we read in these last chapters of Revelation that the gates of that city in that new world will “never shut.” That’s a small detail, and it’s important we don’t get too hung up on details and specific images because it’s possible to treat something so literally that it becomes less true in the process. But gates, gates are for keeping people in and keeping people out. If the gates are never shut, then people are free to come and go.
Can God bring proper, lasting justice, banishing certain actions—and the people who do them—from the new creation while at the same time allowing and waiting and hoping for the possibility of the reconciliation of those very same people? Keeping the gates, in essence, open? Will everyone eventually be reconciled to God or will there be those who cling to their version of their story, insisting on their right to be their own little god ruling their own little miserable kingdom?Bell offers a good warning about getting too hung up on some details in Revelation, but he complementary misses the context of this new city. The gates of this new city is never shut in Revelations 21:25. Before that, in the previous chapter, in Revelations 20:11-15 people were judged and "thrown into the lake of fire. This is the second death, the lake of fire.And if anyone's name was not found written in the book of life, he was thrown into the lake of fire." It is only after that the new city is introduced and the restoration happens. Like Bell's use of Zephaniah, he skips over the bits before and moves into the future restoration for "all" people.
Bell's selection of passages I think indicate an over emphasis of God's love and a lack of God's Holy judgement. Don't get me wrong. I think books about God's love is important and good, but not at the expense of God's other characteristics. We must remember that the angels in Isaiah 6:3 and Revelation 4:8 were not signing about God's "love, love, love". And this overemphasis of God's love, gives you a screwed view of God. Have a look how Bell talks about God and judgement:
Millions have been taught that if they don’t believe, if they don’t accept in the right way, that is, the way the person telling them the gospel does, and they were hit by a car and died later that same day, God would have no choice but to punish them forever in conscious torment in hell. God would, in essence, become a fundamentally different being to them in that moment of death, a different being to them forever. A loving heavenly father who will go to extraordinary lengths to have a relationship with them would, in the blink of an eye, become a cruel, mean, vicious tormenter who would ensure that they had no escape from an endless future of agony.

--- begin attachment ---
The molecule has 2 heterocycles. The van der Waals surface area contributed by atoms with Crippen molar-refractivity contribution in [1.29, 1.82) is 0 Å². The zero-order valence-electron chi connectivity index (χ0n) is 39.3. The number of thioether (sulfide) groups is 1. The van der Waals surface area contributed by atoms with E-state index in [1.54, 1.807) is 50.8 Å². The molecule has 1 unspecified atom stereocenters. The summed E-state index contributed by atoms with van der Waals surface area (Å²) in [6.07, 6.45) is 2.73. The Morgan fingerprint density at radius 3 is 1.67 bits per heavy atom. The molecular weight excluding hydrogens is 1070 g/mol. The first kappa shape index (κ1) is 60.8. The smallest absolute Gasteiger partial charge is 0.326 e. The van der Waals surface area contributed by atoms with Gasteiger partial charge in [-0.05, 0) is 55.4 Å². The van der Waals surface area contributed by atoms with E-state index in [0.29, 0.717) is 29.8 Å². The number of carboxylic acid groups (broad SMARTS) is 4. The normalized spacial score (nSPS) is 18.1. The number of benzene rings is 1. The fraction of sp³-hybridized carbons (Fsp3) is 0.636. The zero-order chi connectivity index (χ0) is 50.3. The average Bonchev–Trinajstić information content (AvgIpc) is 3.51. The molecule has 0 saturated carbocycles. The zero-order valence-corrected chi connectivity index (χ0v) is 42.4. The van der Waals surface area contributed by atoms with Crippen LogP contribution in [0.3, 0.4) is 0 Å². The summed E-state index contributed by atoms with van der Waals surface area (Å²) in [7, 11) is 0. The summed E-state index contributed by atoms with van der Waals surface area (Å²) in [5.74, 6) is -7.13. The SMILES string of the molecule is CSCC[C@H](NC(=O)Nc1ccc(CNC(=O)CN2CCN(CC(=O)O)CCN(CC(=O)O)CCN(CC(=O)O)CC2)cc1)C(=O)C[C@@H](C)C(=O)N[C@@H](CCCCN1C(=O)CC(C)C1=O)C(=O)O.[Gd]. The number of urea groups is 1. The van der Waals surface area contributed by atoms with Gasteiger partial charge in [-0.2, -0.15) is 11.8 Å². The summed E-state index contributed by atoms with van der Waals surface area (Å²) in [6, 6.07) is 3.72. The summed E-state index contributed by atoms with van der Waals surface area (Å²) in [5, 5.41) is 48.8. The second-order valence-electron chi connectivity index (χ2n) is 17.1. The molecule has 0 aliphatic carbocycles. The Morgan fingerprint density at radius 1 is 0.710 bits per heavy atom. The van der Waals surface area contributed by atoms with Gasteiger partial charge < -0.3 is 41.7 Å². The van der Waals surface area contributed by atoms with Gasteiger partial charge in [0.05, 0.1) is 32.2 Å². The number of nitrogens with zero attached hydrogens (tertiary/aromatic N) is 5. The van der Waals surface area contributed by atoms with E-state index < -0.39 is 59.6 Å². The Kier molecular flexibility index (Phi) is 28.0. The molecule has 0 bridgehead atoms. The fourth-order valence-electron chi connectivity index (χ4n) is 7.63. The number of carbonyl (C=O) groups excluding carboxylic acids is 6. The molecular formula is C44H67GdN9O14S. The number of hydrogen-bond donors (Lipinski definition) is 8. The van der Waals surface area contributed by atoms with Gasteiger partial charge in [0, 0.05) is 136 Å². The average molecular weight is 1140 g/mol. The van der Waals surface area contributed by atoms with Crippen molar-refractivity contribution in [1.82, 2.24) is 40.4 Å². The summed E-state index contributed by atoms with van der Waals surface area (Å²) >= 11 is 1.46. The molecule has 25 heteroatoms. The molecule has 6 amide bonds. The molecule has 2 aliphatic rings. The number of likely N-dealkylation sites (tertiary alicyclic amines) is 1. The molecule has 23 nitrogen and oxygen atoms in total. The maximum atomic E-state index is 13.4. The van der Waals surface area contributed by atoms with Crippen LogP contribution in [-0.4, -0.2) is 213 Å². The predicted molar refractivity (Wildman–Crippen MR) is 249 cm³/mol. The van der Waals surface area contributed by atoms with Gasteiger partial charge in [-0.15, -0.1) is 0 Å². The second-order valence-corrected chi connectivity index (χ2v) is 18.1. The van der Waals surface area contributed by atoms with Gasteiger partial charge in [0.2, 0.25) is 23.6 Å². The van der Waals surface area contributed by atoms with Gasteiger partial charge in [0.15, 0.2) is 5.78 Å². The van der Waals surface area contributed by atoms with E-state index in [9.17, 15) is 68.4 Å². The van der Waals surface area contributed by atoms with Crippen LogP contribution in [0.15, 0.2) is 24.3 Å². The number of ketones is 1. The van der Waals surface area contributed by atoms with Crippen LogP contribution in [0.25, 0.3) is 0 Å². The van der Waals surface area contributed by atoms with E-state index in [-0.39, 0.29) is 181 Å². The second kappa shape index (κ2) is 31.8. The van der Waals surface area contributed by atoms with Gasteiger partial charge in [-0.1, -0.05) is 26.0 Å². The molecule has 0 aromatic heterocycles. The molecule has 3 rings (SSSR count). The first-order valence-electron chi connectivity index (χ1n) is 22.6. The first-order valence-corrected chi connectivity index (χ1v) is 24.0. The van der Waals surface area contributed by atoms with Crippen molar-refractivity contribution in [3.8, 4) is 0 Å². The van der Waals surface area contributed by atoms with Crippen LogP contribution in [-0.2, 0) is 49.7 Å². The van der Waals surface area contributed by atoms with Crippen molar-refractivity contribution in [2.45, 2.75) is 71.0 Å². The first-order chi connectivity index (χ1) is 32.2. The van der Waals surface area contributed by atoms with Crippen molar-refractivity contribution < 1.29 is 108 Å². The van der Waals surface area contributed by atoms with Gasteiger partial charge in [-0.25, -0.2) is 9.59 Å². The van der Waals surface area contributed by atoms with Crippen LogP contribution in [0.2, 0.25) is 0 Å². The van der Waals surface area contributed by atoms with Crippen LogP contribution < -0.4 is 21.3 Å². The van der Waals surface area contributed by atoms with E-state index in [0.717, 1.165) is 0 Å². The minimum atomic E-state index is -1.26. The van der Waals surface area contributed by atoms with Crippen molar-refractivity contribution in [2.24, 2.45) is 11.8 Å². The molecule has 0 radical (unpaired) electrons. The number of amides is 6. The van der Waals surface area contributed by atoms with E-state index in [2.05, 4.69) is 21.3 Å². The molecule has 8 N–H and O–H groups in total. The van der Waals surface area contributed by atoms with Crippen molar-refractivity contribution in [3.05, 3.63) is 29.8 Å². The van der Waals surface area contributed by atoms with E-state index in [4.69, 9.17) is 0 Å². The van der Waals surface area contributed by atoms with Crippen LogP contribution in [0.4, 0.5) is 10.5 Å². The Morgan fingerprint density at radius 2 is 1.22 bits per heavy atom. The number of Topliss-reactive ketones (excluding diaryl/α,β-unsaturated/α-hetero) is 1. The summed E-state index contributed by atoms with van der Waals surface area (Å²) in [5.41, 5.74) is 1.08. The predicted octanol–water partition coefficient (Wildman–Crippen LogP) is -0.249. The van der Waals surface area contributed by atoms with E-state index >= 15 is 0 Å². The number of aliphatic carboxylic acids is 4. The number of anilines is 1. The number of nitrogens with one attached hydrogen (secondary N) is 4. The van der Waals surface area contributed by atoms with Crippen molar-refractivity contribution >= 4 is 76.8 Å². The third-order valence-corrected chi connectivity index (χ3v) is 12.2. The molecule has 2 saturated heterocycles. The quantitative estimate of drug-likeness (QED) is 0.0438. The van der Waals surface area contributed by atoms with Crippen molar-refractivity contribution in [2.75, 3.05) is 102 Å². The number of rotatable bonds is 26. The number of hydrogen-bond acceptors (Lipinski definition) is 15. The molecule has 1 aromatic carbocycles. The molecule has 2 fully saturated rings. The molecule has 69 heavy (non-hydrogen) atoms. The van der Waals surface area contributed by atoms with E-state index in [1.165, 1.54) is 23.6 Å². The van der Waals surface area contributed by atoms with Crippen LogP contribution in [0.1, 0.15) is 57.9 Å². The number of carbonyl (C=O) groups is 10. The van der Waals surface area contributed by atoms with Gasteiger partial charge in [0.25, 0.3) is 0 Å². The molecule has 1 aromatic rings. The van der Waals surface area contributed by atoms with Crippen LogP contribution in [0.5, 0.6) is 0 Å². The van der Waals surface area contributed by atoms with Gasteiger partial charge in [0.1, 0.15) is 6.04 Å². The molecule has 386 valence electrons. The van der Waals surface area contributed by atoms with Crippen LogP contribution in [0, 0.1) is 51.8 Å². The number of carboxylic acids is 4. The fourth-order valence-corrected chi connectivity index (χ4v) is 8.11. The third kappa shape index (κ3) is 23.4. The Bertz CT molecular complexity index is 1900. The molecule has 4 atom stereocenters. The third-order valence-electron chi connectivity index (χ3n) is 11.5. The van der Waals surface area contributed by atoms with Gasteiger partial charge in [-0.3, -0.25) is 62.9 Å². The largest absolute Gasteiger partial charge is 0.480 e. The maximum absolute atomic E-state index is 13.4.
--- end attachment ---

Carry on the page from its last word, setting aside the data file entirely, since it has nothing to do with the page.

If there was an earthly father who was like that, we would call the authorities.Bell has a hard time joining the two issues of God's love and God's judgement together, and so dismisses the side of God's judgement altogether. Bell also borders on talk of God being guilty of divine child abuse. For some reason here on earth it is OK to call in the authorities when a crime has been committed, but God himself can not give out judgement. The state can punish people for wrong doings, but not God. God is love. If God acted in this way, He would be committing a crime, but the state can because it has authority to punish. That sounds a bit topsy turvy. I think Bell needs to re-think, or re-categorise what a crime is and what punishment is, because there is a difference. One is wrong. One is just. Its important that you don't mix them up.